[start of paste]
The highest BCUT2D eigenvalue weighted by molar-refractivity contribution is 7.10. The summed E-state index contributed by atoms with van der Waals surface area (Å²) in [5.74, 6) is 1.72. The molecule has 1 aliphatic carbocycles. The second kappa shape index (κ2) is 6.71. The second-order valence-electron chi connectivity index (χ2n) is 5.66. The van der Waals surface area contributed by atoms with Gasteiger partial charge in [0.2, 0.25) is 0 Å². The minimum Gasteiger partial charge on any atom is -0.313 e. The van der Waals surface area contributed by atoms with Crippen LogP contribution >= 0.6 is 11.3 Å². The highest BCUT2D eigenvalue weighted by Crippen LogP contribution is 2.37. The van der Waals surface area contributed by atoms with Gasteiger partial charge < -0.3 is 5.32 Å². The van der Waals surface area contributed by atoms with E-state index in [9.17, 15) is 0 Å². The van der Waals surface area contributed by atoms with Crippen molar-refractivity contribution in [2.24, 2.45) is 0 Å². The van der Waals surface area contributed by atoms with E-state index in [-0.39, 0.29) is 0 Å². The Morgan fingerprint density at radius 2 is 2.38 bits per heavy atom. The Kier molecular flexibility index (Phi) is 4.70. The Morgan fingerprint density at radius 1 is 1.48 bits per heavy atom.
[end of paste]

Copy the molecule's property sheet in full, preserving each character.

The highest BCUT2D eigenvalue weighted by molar-refractivity contribution is 7.10. The summed E-state index contributed by atoms with van der Waals surface area (Å²) in [5.74, 6) is 1.72. The molecule has 1 aliphatic carbocycles. The second kappa shape index (κ2) is 6.71. The second-order valence-electron chi connectivity index (χ2n) is 5.66. The van der Waals surface area contributed by atoms with Gasteiger partial charge in [0.2, 0.25) is 0 Å². The minimum Gasteiger partial charge on any atom is -0.313 e. The van der Waals surface area contributed by atoms with Crippen LogP contribution >= 0.6 is 11.3 Å². The highest BCUT2D eigenvalue weighted by Crippen LogP contribution is 2.37. The van der Waals surface area contributed by atoms with Gasteiger partial charge < -0.3 is 5.32 Å². The van der Waals surface area contributed by atoms with E-state index in [9.17, 15) is 0 Å². The van der Waals surface area contributed by atoms with Crippen molar-refractivity contribution in [2.24, 2.45) is 0 Å². The van der Waals surface area contributed by atoms with E-state index in [-0.39, 0.29) is 0 Å². The Morgan fingerprint density at radius 2 is 2.38 bits per heavy atom. The Kier molecular flexibility index (Phi) is 4.70. The Morgan fingerprint density at radius 1 is 1.48 bits per heavy atom.